To give concreteness to this exploration, it is worth considering a recent #MeToo moment. In June 2018, The Globe and Mail published a report that disclosed sexual misconduct by Ontario winemaker Norman Hardie. Although Hardie is not well known nationally, he is a relatively well-known figure in the winemaking and food industries—for example, in 2018 he was named as Winemaker of the Year in Ontario. The Globe article shared the stories of three women who spoke of unwanted kissing and groping by Hardie. Eighteen others reported instances of behaviour that could be characterized as sexual harassment: including requests for sex, lewd comments about sex acts or bodies, and deliberate exposure to pornography. In most or all instances, these abusive actions took place in a circumstance where Hardie was in a position of privilege and power in relation to the women. His actions have caused pain, shame, and personal distress.

The Globe story also pointed out that 14 of the 50 people interviewed had only positive things to say about their time working at the winery and with Hardie. And, that “some of those who said they were subject to inappropriate behaviour by Mr. Hardie were hesitant to come forward, saying that they’d also experienced generosity from him.” It will perhaps come as no surprise to us that a person who acts inappropriately or abusively toward some will also be capable of kindness and generosity toward others. Such is the reality of the human.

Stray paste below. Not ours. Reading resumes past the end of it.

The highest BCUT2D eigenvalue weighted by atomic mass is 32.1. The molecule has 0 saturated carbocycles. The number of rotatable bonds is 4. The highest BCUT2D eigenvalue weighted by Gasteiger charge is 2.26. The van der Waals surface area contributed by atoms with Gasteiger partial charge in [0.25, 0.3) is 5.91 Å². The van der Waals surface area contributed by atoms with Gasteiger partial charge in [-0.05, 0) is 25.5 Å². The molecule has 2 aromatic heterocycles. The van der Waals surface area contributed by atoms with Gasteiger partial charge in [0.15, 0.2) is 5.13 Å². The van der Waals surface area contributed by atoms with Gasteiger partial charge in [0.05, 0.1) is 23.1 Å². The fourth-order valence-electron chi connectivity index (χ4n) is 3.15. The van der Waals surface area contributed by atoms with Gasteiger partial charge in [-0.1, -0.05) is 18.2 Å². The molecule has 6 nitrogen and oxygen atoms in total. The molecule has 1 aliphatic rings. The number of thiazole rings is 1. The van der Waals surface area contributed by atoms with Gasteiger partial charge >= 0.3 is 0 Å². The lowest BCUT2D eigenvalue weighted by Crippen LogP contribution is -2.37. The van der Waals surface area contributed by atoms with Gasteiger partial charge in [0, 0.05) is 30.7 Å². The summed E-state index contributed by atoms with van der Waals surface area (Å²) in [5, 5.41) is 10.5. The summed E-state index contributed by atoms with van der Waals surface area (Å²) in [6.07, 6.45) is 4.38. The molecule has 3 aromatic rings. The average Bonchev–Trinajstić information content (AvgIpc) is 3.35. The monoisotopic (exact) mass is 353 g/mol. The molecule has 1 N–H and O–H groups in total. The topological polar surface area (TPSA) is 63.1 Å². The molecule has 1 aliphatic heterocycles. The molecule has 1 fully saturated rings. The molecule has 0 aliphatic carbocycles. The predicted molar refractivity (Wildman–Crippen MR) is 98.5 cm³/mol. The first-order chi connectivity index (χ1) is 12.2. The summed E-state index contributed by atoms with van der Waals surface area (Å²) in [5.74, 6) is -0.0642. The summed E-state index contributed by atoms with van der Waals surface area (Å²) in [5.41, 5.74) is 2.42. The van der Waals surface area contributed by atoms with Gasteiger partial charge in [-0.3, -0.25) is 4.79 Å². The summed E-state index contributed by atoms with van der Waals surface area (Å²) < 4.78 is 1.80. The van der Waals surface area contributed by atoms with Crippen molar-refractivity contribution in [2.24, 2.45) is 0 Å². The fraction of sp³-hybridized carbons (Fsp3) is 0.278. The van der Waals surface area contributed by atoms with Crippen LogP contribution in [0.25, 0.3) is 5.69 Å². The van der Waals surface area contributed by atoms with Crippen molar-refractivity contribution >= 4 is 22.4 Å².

In response to the Globe’s investigation and article, Norman Hardie responded by publishing an open letter. Among other things, he states that “some of the allegations made against me are not true, but many are.” And: “Behaviour and language I viewed at the time as harmless or good-natured was anything but. This was particularly true given the position of power I was in. That position of power almost certainly explains why it took several years for anyone to confront me over my behaviour.” Hardie also recounts steps that have apparently been taken to improve oversight and professionalism within his business. The letter seems to be a meaningful response to the accusations and to his own acknowledged failures, although we will come back to this question.

In the interest of full disclosure, I should say that while I have no relationship with Norman Hardie, and have never met him, I have had a loose connection to his parents through a mutual friend. I once had the opportunity to share a lovely lunch and conversation with Mr. and Mrs. Hardie (Mrs. Hardie passed away in 2017). In addition to this, I have visited the Hardie winery three times over the past number of years—largely because it is only 4 kilometers from a simple country home that my sister has owned in Hillier, Prince Edward County.